Convention: The most widely accepted or established view of what is thought to be proper behaviour, good taste, etc.
I came to rodeo after shooting other sports, and I shot like it: long lens, tight crops, clean backgrounds, a mix of behind-the-scenes and peak-action pictures. This worked very well for broncs and bulls, steer wrestling, barrel racing, and even calf roping where there was one subject at a time and I could move around to control light and shoot at fairly wide apertures to keep backgrounds clean. Team roping however was a different story. For those who don’t know here’s an explanation from Friends of Rodeo:
Team roping is the only rodeo event that features two contestants. The team is made up of a header and a heeler. The header ropes the horns, then dallies or wraps his rope around his saddle horn and turns the steer to the left for the other cowboy who ropes the heels. The heeler must throw a loop with precision timing to catch both of the steer’s hind legs. The time clock stops once both ropers have made a catch and brought the animals to a stop, facing each other.
As you can imagine, two cowboys, two horses, and one steer moving independently, sometimes 20 yards apart, in an event where a good time is in the 4-second range is a tall order. The rodeo-only photographer convention for shooting team roping has (from what I can tell) always been stand really far back, shoot with a 70-200 at a medium aperture, and get both cowboys and the steer in the frame at all costs. Bonus points if you’re also sitting on your Pelican camera case while you’re doing it. Go ahead, check out this Google image search for “team roping” and witness the atrocities.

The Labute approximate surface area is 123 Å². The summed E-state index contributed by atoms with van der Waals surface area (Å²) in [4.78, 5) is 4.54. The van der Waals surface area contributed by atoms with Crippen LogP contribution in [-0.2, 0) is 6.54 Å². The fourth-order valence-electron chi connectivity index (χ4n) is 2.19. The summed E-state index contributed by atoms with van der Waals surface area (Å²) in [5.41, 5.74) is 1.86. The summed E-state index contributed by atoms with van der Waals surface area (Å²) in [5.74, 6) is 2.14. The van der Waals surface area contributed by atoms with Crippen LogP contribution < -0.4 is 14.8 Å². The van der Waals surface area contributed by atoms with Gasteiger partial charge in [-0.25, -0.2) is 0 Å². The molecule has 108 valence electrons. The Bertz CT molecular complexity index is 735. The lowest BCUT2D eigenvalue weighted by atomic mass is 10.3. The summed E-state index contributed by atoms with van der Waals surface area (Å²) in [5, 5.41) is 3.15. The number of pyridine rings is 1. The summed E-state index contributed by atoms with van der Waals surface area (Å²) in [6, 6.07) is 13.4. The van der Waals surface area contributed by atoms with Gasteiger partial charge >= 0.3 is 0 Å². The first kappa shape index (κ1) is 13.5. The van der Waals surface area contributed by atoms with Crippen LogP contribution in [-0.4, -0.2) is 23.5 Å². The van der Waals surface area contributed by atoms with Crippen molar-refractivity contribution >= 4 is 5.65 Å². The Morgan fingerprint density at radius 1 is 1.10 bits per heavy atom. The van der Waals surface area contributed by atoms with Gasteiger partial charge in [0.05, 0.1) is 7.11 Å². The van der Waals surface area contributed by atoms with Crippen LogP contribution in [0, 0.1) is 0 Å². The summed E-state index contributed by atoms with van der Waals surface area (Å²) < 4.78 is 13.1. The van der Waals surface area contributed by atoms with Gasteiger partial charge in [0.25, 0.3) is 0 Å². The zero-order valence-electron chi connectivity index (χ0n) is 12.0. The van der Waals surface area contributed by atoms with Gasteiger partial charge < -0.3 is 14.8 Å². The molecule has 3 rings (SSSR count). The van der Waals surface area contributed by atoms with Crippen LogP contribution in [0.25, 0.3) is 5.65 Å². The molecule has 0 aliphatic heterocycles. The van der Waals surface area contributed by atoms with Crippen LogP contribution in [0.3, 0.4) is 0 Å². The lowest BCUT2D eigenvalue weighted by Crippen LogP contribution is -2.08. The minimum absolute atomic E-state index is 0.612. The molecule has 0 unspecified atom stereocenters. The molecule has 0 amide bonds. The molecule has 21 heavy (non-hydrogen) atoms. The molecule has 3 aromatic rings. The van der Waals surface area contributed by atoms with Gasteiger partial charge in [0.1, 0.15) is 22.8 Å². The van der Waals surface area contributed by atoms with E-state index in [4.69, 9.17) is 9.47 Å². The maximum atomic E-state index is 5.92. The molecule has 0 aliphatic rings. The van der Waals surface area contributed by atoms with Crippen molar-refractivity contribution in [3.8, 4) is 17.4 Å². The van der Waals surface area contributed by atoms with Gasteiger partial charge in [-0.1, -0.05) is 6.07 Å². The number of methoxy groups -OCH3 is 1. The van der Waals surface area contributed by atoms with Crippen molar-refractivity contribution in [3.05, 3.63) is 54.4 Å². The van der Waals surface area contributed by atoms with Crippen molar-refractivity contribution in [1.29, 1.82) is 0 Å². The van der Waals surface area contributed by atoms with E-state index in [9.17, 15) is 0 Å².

The problem is that you can’t shoot from 1) a safe distance, 2) get both cowboys in the frame, 3) have a clean background, and 4) make interesting pictures that don’t look like every other team roping picture all at the same time. It’s physics. So virtually all rodeo-only photographers opt for 1&2 and ignore 3&4 completely. For a while I just didn’t shoot team roping because I couldn’t accept that tradeoff, couldn’t think of a solution, and didn’t have much of a reason to innovate because didn’t have any team-roping related clients.
Then I started hearing from potential team roping clients, and as I mentioned in my 2013 goals post, I got tired of not having pictures of the guys they wanted and spent some time thinking about it before this season. I had two related revelations: 1) you don’t need to have both cowboys in the frame any more than you have to have all 11 football players or 9 baseball players in the frame and 2) since it’s common for the header and heeler to be sponsored by different combinations of companies (sometimes even competitors) having separate pictures of each can be more commercially viable.
Once freed from the conventional limitation of having both cowboys in the frame, I was able to concentrate on making pictures that have clean backgrounds and are distinct in that the cowboys are immediately identifiable. Artistically this opens the door for things like facial expression/emotion and the dynamics of the rope, and commercially it provides the benefit of the cowboy’s face and sponsor patches, none of which are possible the conventional way.
Clearly the subset of our audience who shoots rodeo is small, and this post isn’t meant solely for them. In any sport you will run into situations where limitations have resulted in conventions. If the conventional way doesn’t work for you artistically or commercially, you have to figure out something else.
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